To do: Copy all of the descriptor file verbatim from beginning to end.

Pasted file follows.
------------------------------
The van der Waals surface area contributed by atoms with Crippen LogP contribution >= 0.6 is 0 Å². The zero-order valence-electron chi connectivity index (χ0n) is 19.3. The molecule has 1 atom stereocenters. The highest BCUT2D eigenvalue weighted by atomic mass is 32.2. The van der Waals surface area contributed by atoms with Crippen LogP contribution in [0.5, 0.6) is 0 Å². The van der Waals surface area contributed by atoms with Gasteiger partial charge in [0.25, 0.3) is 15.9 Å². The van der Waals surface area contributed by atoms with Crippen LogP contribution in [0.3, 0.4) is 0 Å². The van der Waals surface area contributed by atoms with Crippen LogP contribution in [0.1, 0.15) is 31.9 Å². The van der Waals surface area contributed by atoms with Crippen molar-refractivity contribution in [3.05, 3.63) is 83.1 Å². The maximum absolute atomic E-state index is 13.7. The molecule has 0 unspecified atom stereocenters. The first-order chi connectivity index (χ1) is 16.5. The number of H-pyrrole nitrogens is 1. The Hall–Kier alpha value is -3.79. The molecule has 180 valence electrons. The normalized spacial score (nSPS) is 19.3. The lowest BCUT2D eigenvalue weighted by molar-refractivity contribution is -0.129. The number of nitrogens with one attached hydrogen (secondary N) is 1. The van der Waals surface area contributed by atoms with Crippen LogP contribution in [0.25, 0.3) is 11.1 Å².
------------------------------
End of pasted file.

The van der Waals surface area contributed by atoms with Crippen LogP contribution >= 0.6 is 0 Å². The zero-order valence-electron chi connectivity index (χ0n) is 19.3. The molecule has 1 atom stereocenters. The highest BCUT2D eigenvalue weighted by atomic mass is 32.2. The van der Waals surface area contributed by atoms with Crippen LogP contribution in [0.5, 0.6) is 0 Å². The van der Waals surface area contributed by atoms with Gasteiger partial charge in [0.25, 0.3) is 15.9 Å². The van der Waals surface area contributed by atoms with Crippen LogP contribution in [0.3, 0.4) is 0 Å². The van der Waals surface area contributed by atoms with Crippen LogP contribution in [0.1, 0.15) is 31.9 Å². The van der Waals surface area contributed by atoms with Crippen molar-refractivity contribution in [3.05, 3.63) is 83.1 Å². The maximum absolute atomic E-state index is 13.7. The molecule has 0 unspecified atom stereocenters. The first-order chi connectivity index (χ1) is 16.5. The number of H-pyrrole nitrogens is 1. The Hall–Kier alpha value is -3.79. The molecule has 180 valence electrons. The normalized spacial score (nSPS) is 19.3. The lowest BCUT2D eigenvalue weighted by molar-refractivity contribution is -0.129. The number of nitrogens with one attached hydrogen (secondary N) is 1. The van der Waals surface area contributed by atoms with Crippen LogP contribution in [0.25, 0.3) is 11.1 Å².